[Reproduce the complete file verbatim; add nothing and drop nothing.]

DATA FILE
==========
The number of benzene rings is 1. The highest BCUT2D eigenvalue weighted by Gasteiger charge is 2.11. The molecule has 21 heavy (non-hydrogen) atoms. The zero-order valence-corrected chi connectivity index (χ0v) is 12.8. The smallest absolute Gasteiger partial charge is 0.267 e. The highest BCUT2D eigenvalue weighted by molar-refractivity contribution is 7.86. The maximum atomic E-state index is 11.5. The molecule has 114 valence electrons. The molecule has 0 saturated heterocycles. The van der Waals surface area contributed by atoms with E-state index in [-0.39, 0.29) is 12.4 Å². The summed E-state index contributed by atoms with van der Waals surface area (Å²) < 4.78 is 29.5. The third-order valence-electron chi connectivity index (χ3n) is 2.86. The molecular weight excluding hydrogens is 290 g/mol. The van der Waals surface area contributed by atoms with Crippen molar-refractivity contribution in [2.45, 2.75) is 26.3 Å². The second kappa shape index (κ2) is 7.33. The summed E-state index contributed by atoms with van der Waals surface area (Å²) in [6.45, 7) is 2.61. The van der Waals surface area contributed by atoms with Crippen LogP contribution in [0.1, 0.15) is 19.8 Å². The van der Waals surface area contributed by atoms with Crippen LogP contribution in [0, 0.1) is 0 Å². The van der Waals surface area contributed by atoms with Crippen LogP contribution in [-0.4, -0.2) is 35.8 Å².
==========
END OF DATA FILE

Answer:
The number of benzene rings is 1. The highest BCUT2D eigenvalue weighted by Gasteiger charge is 2.11. The molecule has 21 heavy (non-hydrogen) atoms. The zero-order valence-corrected chi connectivity index (χ0v) is 12.8. The smallest absolute Gasteiger partial charge is 0.267 e. The highest BCUT2D eigenvalue weighted by molar-refractivity contribution is 7.86. The maximum atomic E-state index is 11.5. The molecule has 114 valence electrons. The molecule has 0 saturated heterocycles. The van der Waals surface area contributed by atoms with E-state index in [-0.39, 0.29) is 12.4 Å². The summed E-state index contributed by atoms with van der Waals surface area (Å²) < 4.78 is 29.5. The third-order valence-electron chi connectivity index (χ3n) is 2.86. The molecular weight excluding hydrogens is 290 g/mol. The van der Waals surface area contributed by atoms with Crippen molar-refractivity contribution in [2.45, 2.75) is 26.3 Å². The second kappa shape index (κ2) is 7.33. The summed E-state index contributed by atoms with van der Waals surface area (Å²) in [6.45, 7) is 2.61. The van der Waals surface area contributed by atoms with Crippen LogP contribution in [0.1, 0.15) is 19.8 Å². The van der Waals surface area contributed by atoms with Crippen LogP contribution in [0, 0.1) is 0 Å². The van der Waals surface area contributed by atoms with Crippen LogP contribution in [-0.4, -0.2) is 35.8 Å².